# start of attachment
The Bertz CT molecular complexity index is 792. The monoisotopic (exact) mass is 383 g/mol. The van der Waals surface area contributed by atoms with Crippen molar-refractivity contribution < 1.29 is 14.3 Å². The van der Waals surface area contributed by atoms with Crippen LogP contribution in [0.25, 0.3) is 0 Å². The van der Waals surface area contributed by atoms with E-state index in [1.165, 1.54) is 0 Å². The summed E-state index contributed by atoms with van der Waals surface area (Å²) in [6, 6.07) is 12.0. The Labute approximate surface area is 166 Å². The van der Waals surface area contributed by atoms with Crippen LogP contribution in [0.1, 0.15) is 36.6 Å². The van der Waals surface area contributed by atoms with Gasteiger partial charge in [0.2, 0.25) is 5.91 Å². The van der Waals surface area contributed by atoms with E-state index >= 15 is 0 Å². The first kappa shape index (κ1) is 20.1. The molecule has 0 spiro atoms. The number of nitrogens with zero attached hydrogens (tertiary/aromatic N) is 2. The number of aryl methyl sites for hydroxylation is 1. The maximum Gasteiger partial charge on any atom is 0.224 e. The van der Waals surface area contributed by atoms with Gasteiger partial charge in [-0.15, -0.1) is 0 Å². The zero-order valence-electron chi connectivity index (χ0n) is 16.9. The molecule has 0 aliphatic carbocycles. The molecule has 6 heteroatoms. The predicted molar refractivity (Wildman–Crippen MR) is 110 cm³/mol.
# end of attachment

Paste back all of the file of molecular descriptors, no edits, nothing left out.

The Bertz CT molecular complexity index is 792. The monoisotopic (exact) mass is 383 g/mol. The van der Waals surface area contributed by atoms with Crippen molar-refractivity contribution < 1.29 is 14.3 Å². The van der Waals surface area contributed by atoms with Crippen LogP contribution in [0.25, 0.3) is 0 Å². The van der Waals surface area contributed by atoms with E-state index in [1.165, 1.54) is 0 Å². The summed E-state index contributed by atoms with van der Waals surface area (Å²) in [6, 6.07) is 12.0. The Labute approximate surface area is 166 Å². The van der Waals surface area contributed by atoms with Crippen LogP contribution in [0.1, 0.15) is 36.6 Å². The van der Waals surface area contributed by atoms with Gasteiger partial charge in [0.2, 0.25) is 5.91 Å². The van der Waals surface area contributed by atoms with E-state index >= 15 is 0 Å². The first kappa shape index (κ1) is 20.1. The molecule has 0 spiro atoms. The number of nitrogens with zero attached hydrogens (tertiary/aromatic N) is 2. The number of aryl methyl sites for hydroxylation is 1. The maximum Gasteiger partial charge on any atom is 0.224 e. The van der Waals surface area contributed by atoms with Gasteiger partial charge in [-0.15, -0.1) is 0 Å². The zero-order valence-electron chi connectivity index (χ0n) is 16.9. The molecule has 0 aliphatic carbocycles. The molecule has 6 heteroatoms. The predicted molar refractivity (Wildman–Crippen MR) is 110 cm³/mol.